FIG. 18 is an end view of a seal in accordance with an embodiment of the present invention, the seal also forming part of a circulation tool in accordance with an alternative embodiment of the present invention; and

FIG. 19 is a cross-sectional view of the seal of FIG. 18, taken about the line B-B of FIG. 18.

MODES FOR CARRYING OUT THE INVENTION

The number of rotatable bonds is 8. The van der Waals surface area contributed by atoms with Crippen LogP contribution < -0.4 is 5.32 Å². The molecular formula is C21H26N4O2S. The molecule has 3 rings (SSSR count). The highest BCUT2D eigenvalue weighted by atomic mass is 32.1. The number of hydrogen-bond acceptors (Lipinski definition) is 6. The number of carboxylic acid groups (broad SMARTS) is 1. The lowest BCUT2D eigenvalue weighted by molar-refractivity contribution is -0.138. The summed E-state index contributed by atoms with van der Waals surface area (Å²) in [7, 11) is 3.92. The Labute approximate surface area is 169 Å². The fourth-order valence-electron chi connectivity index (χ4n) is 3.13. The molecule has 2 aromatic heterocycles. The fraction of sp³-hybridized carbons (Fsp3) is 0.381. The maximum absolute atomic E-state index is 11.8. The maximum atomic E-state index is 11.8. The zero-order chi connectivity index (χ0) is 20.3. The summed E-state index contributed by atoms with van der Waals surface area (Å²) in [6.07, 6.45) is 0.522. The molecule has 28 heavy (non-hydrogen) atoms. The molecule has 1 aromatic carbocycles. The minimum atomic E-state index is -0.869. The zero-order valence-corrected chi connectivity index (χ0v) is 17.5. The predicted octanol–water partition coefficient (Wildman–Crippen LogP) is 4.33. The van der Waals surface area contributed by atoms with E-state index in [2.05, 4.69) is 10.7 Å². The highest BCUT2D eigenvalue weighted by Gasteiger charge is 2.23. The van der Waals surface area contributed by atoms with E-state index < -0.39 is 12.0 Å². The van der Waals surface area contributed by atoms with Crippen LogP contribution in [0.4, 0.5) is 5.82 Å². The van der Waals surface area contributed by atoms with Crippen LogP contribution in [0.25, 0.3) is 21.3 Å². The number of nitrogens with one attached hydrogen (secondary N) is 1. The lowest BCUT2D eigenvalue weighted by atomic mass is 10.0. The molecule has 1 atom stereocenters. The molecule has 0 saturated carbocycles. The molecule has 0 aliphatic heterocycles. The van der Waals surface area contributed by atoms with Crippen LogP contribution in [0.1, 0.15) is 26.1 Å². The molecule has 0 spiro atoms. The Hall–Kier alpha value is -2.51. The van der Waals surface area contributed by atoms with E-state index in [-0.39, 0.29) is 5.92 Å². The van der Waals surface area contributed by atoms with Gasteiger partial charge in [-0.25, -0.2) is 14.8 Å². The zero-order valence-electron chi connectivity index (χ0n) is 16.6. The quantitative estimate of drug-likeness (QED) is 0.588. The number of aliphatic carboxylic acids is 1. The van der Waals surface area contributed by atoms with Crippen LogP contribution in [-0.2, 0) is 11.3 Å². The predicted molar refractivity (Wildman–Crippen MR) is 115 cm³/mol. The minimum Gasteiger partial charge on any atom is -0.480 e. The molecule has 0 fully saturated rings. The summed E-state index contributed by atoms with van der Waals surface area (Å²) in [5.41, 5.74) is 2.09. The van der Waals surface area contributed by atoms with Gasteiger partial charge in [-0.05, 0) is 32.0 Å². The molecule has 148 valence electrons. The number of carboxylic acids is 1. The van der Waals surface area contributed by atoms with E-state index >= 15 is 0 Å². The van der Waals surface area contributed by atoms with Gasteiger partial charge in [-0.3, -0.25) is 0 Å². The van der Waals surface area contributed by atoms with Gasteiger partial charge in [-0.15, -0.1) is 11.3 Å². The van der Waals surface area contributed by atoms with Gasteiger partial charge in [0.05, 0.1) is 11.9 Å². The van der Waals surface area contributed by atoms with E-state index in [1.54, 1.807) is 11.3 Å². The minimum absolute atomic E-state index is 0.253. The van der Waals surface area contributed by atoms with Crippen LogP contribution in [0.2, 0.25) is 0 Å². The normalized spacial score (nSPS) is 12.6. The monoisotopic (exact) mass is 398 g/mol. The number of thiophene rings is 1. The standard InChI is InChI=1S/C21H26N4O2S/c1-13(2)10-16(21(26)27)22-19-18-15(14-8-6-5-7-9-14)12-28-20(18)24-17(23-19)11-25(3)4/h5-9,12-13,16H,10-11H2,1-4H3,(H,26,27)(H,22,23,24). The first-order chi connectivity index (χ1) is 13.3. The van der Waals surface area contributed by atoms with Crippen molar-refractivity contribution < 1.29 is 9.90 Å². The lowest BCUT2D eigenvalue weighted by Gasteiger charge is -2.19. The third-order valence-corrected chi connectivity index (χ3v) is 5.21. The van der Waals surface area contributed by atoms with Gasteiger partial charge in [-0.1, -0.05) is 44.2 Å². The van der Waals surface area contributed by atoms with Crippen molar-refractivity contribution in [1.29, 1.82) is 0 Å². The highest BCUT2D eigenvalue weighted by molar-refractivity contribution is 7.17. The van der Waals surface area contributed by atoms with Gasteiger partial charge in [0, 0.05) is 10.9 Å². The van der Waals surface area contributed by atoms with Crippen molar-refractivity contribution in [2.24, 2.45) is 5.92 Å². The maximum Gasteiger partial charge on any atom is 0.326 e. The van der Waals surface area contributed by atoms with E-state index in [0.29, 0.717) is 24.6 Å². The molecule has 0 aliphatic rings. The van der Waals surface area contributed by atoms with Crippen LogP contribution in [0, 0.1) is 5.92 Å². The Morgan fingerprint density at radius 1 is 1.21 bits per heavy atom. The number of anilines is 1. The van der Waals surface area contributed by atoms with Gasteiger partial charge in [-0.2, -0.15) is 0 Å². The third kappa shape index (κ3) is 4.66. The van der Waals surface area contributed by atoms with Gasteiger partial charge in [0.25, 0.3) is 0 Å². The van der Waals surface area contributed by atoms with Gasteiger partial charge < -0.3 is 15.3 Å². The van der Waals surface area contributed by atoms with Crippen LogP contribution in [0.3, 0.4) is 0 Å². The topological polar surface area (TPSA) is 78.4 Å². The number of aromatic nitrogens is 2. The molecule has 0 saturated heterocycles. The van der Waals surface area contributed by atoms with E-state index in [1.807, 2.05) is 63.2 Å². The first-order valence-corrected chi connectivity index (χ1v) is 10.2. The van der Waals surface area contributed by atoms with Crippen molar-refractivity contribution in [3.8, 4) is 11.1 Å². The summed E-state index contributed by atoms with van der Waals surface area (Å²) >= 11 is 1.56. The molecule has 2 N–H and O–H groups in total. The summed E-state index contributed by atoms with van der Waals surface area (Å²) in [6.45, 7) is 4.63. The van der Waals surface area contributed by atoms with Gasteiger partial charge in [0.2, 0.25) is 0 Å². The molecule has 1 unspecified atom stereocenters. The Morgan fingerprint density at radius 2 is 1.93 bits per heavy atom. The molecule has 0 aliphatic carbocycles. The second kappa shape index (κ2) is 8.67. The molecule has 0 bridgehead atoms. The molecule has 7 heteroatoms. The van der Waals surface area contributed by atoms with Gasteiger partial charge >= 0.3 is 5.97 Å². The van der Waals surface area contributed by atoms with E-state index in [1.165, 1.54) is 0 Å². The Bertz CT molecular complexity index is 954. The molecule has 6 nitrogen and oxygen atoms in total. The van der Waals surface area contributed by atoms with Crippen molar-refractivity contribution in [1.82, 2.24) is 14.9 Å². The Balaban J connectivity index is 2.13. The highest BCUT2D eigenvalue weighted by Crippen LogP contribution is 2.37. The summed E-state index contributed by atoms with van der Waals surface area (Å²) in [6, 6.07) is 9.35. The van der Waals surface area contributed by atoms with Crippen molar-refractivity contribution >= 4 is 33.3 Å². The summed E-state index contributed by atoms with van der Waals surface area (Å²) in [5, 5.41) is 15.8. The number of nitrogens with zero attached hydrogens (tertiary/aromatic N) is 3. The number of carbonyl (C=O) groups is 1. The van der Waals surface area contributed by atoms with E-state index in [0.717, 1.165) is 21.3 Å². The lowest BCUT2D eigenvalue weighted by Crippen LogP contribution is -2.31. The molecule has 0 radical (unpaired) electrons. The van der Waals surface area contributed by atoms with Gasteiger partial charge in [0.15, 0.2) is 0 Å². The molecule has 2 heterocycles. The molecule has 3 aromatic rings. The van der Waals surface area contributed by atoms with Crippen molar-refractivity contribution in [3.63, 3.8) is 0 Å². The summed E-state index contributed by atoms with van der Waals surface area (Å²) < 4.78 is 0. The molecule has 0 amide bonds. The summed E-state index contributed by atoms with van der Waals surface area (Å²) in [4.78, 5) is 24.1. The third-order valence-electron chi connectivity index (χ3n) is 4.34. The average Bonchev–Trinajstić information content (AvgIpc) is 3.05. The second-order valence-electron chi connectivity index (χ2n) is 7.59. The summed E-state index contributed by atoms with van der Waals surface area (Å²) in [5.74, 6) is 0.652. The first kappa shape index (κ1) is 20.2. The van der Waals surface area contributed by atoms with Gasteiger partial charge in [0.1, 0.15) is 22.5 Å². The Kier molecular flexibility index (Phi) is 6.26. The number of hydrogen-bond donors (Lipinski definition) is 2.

Turning firstly to FIGS. 1 to 5, there are shown perspective, top, bottom, and two side views (taken in different directions), respectively, of a valve seat assembly in accordance with an embodiment of the present invention. The valve seat assembly is indicated generally by reference numeral 10. The assembly 10 is suitable for use in a downhole tool and is shown incorporated in a downhole tool in the form of a circulation tool, illustrated from top to bottom in the various longitudinal half-sectional views of FIGS. 6 to 10, where the circulation tool is indicated generally by reference numeral 12. The circulation tool 12 is also shown incorporated in a work string 14 in the schematic view of FIG. 11. where the tool 12 is during run-into a wellbore 16 which has been drilled from surface and lined with a metal casing 18 which has been cemented in place with cement 20.